Telegram Logo

Kilian Grashoff, Bart Heemskerk, Baran Usta, Michiel Vonk

Delft University of Technology, 2017


Telegram-Web is a client-side web-application, which uses the Telegram API to enable instant messaging functionality in web browsers. Its sole maintainer is Igor Zhukov, who started the project as a hobby. The application is built using AngularJS, UI bootstrap and CryptoJS. The project contains a lot of technical debt. One form of technical debt is the lack of a modular structure. Also, most of the code is not covered by testing and almost no documentation is present. A plan is proposed to pay off this technical debt, which will make contributing to Telegram-Web easier.


Instant messaging applications offer real-time transmission of text over the internet. They allow for effective communication, because a recipient can almost instantly see a received message. Because of their text-based nature they can also be used in many settings. Telegram is a free, cloud-based instant messaging application with a focus on security and speed. It offers a well defined public API to enable developers to implement their own systems. There are official Telegram clients for various mobile and desktop platforms, and an official web client. All of Telegram's official clients are open source projects.

Telegram-Web (a.k.a Webogram) is the official web client of Telegram. It is hosted on and also packaged as Chrome and Firefox extensions. Telegram-Web started as a hobby of its creator, Igor Zhukov, and was an unofficial client at first. Later, it became the official web-client for Telegram. In this chapter, Telegram-Web's architecture is analyzed. First its features and stakeholders are discussed. Then its architecture is discussed by means of a context, development, and deployment view. The deployment view is relevant, because the deployment of Telegram-Web is somewhat unconventional. Telegram-Web is further investigated from the internationalization perspective. This perspective is interesting because Telegram-Web supports multiple languages, and a strict procedure is used to guarantee the quality of translations. Finally technical debt in the project is analyzed. Telegram-Web suffers from significant technical debt, so a plan is proposed to pay off this debt.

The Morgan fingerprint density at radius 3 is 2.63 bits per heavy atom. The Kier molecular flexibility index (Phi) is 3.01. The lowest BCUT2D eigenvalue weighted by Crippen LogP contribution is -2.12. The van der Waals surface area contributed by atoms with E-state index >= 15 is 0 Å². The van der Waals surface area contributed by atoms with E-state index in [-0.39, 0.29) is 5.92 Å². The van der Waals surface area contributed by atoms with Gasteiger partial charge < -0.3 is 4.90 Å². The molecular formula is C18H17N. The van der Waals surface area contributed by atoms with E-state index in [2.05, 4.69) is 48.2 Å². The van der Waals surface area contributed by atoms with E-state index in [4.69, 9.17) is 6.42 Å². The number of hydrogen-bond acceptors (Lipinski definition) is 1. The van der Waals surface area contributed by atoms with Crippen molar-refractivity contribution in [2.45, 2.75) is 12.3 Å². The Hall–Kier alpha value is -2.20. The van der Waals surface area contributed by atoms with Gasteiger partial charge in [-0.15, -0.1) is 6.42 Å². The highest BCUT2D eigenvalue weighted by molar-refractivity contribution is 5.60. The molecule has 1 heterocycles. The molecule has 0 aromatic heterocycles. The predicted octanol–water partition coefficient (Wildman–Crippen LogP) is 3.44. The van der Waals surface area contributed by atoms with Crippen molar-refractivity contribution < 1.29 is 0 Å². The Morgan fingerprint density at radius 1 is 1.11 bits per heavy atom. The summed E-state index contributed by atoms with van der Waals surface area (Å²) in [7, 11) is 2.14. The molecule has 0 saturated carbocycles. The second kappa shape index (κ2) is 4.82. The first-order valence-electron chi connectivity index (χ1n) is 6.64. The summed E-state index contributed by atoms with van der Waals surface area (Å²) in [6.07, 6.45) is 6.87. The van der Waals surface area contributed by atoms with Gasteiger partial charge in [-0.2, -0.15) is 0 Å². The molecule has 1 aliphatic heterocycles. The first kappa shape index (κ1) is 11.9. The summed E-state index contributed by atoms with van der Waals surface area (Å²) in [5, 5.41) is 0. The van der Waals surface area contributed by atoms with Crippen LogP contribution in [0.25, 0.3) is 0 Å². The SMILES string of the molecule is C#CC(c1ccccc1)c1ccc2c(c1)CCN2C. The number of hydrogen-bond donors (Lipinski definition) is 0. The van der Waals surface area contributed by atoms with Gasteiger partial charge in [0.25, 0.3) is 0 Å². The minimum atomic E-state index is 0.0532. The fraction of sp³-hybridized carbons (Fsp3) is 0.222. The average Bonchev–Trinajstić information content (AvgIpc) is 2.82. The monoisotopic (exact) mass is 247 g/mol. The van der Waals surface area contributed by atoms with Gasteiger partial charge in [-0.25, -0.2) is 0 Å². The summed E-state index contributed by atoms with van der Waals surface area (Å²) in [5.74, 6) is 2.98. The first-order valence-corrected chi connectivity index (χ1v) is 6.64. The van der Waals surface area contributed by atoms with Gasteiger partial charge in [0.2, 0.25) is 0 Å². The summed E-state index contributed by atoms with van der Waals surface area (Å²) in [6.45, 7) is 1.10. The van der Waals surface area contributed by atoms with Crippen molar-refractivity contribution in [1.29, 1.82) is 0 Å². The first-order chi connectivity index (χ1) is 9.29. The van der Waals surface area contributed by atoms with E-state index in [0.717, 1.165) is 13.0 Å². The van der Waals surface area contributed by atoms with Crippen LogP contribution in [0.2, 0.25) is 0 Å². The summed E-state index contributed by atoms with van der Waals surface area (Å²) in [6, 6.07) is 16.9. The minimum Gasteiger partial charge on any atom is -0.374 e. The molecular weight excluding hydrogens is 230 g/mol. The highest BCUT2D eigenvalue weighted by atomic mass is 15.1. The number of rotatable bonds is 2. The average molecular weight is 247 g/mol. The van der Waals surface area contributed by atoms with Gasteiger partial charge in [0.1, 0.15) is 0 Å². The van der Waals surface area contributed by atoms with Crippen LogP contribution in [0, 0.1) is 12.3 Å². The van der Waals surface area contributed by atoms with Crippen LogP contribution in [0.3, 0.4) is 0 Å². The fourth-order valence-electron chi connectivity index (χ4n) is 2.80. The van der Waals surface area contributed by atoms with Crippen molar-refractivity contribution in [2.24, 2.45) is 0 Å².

Stakeholder Analysis

The stakeholders involved in the development of Telegram-Web were analysed in several ways. First, ten recent issues and ten recent pull requests were investigated. Pull requests and issues that had extensive discussion were selected for analysis. Pull requests that contained major changes to the project were also selected. This selection gave information on relevant stakeholders, and how they interact. Secondly, the GitHub contribution statistics were analysed. This second analysis helped to make sure that no relevant stakeholders were missed in the first analysis. The involved stakeholders were categorized as described by Rozanski and Woods. [13]

  • maintainer and assessor: Igor Zhukov started the project, and is its sole maintainer. This can be concluded from the fact that he is the only one that merges pull requests and closes issues on GitHub. He also assumes various other roles in Telegram-Web's development (see below). Since he is the sole person who controls what is approved to merge into Telegram-Web, he is regarded as assessor as well.
  • acquirer: Telegram Messenger LLP was founded by Pavel Durov, Nikolai Durov and Axel Neff. [15] Telegram Messenger LLP develops the core Telegram service and its API. Although Telegram-Web is the official web client for Telegram, Igor Zhukov's relationship to Telegram Messenger LLP is unclear. The reason for this is that Telegram Messenger LLP is highly secretive, after its founders left Russia for political reasons. [12] However, Igor Zhukov used to work for the same company as the Telegram founders (VKontakte). [10] For that reason, is assumed that he is either employed by Telegram Messenger LLP, or has close ties to it. Therefore, Telegram Messenger LLP, represented by CEO Pavel Durov, is regarded as acquirer.